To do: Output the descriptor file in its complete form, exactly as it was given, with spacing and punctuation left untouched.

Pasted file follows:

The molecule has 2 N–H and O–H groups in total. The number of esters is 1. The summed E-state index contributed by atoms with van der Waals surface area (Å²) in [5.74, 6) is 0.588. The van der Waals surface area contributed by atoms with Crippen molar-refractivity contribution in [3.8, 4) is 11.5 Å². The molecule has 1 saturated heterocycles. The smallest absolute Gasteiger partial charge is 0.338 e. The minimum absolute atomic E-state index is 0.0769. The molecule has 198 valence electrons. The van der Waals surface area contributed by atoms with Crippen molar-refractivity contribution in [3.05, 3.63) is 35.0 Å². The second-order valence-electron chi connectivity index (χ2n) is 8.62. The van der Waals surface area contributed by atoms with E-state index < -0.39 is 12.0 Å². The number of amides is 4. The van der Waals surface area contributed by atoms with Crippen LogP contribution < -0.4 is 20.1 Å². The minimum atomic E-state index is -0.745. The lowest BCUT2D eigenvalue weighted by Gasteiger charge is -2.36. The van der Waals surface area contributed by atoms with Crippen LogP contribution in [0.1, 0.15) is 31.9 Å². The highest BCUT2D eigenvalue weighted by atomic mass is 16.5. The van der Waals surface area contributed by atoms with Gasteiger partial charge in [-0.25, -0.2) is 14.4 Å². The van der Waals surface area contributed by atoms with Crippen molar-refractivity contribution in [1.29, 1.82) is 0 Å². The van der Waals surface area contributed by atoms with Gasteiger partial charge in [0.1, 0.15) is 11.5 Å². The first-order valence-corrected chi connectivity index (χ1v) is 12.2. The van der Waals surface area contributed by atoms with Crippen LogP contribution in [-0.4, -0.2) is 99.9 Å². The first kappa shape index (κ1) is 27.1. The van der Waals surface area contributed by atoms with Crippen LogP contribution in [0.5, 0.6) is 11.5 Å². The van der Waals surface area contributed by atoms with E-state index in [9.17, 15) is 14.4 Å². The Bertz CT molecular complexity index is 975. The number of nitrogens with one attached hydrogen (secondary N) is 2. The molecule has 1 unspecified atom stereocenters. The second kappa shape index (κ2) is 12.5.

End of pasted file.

The molecule has 2 N–H and O–H groups in total. The number of esters is 1. The summed E-state index contributed by atoms with van der Waals surface area (Å²) in [5.74, 6) is 0.588. The van der Waals surface area contributed by atoms with Crippen molar-refractivity contribution in [3.8, 4) is 11.5 Å². The molecule has 1 saturated heterocycles. The smallest absolute Gasteiger partial charge is 0.338 e. The minimum absolute atomic E-state index is 0.0769. The molecule has 198 valence electrons. The van der Waals surface area contributed by atoms with Crippen molar-refractivity contribution in [3.05, 3.63) is 35.0 Å². The second-order valence-electron chi connectivity index (χ2n) is 8.62. The van der Waals surface area contributed by atoms with E-state index < -0.39 is 12.0 Å². The number of amides is 4. The van der Waals surface area contributed by atoms with Crippen LogP contribution < -0.4 is 20.1 Å². The minimum atomic E-state index is -0.745. The lowest BCUT2D eigenvalue weighted by Gasteiger charge is -2.36. The van der Waals surface area contributed by atoms with Crippen LogP contribution in [0.1, 0.15) is 31.9 Å². The highest BCUT2D eigenvalue weighted by atomic mass is 16.5. The van der Waals surface area contributed by atoms with Gasteiger partial charge in [-0.25, -0.2) is 14.4 Å². The van der Waals surface area contributed by atoms with Crippen molar-refractivity contribution in [1.29, 1.82) is 0 Å². The van der Waals surface area contributed by atoms with Gasteiger partial charge in [0.1, 0.15) is 11.5 Å². The first-order valence-corrected chi connectivity index (χ1v) is 12.2. The van der Waals surface area contributed by atoms with Crippen LogP contribution in [-0.4, -0.2) is 99.9 Å². The first kappa shape index (κ1) is 27.1. The van der Waals surface area contributed by atoms with Crippen LogP contribution in [0.5, 0.6) is 11.5 Å². The van der Waals surface area contributed by atoms with E-state index in [9.17, 15) is 14.4 Å². The Bertz CT molecular complexity index is 975. The number of nitrogens with one attached hydrogen (secondary N) is 2. The molecule has 1 unspecified atom stereocenters. The second kappa shape index (κ2) is 12.5.